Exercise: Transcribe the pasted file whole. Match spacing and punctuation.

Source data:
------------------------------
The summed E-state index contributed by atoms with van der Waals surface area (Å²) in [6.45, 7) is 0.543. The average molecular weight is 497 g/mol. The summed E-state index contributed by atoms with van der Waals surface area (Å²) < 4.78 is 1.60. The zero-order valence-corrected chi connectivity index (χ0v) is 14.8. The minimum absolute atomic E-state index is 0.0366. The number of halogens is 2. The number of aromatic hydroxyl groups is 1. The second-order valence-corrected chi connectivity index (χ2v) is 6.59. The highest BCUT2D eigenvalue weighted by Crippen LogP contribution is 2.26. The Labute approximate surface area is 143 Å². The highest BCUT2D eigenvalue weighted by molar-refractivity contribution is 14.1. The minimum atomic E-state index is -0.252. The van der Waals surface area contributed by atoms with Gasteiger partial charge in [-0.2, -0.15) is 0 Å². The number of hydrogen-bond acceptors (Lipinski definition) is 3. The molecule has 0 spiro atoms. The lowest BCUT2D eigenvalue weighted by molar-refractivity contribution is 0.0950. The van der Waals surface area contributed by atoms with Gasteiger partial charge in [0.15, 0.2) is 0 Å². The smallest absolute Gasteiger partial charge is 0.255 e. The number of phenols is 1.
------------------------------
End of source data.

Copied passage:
The summed E-state index contributed by atoms with van der Waals surface area (Å²) in [6.45, 7) is 0.543. The average molecular weight is 497 g/mol. The summed E-state index contributed by atoms with van der Waals surface area (Å²) < 4.78 is 1.60. The zero-order valence-corrected chi connectivity index (χ0v) is 14.8. The minimum absolute atomic E-state index is 0.0366. The number of halogens is 2. The number of aromatic hydroxyl groups is 1. The second-order valence-corrected chi connectivity index (χ2v) is 6.59. The highest BCUT2D eigenvalue weighted by Crippen LogP contribution is 2.26. The Labute approximate surface area is 143 Å². The highest BCUT2D eigenvalue weighted by molar-refractivity contribution is 14.1. The minimum atomic E-state index is -0.252. The van der Waals surface area contributed by atoms with Gasteiger partial charge in [-0.2, -0.15) is 0 Å². The number of hydrogen-bond acceptors (Lipinski definition) is 3. The molecule has 0 spiro atoms. The lowest BCUT2D eigenvalue weighted by molar-refractivity contribution is 0.0950. The van der Waals surface area contributed by atoms with Gasteiger partial charge in [0.15, 0.2) is 0 Å². The smallest absolute Gasteiger partial charge is 0.255 e. The number of phenols is 1.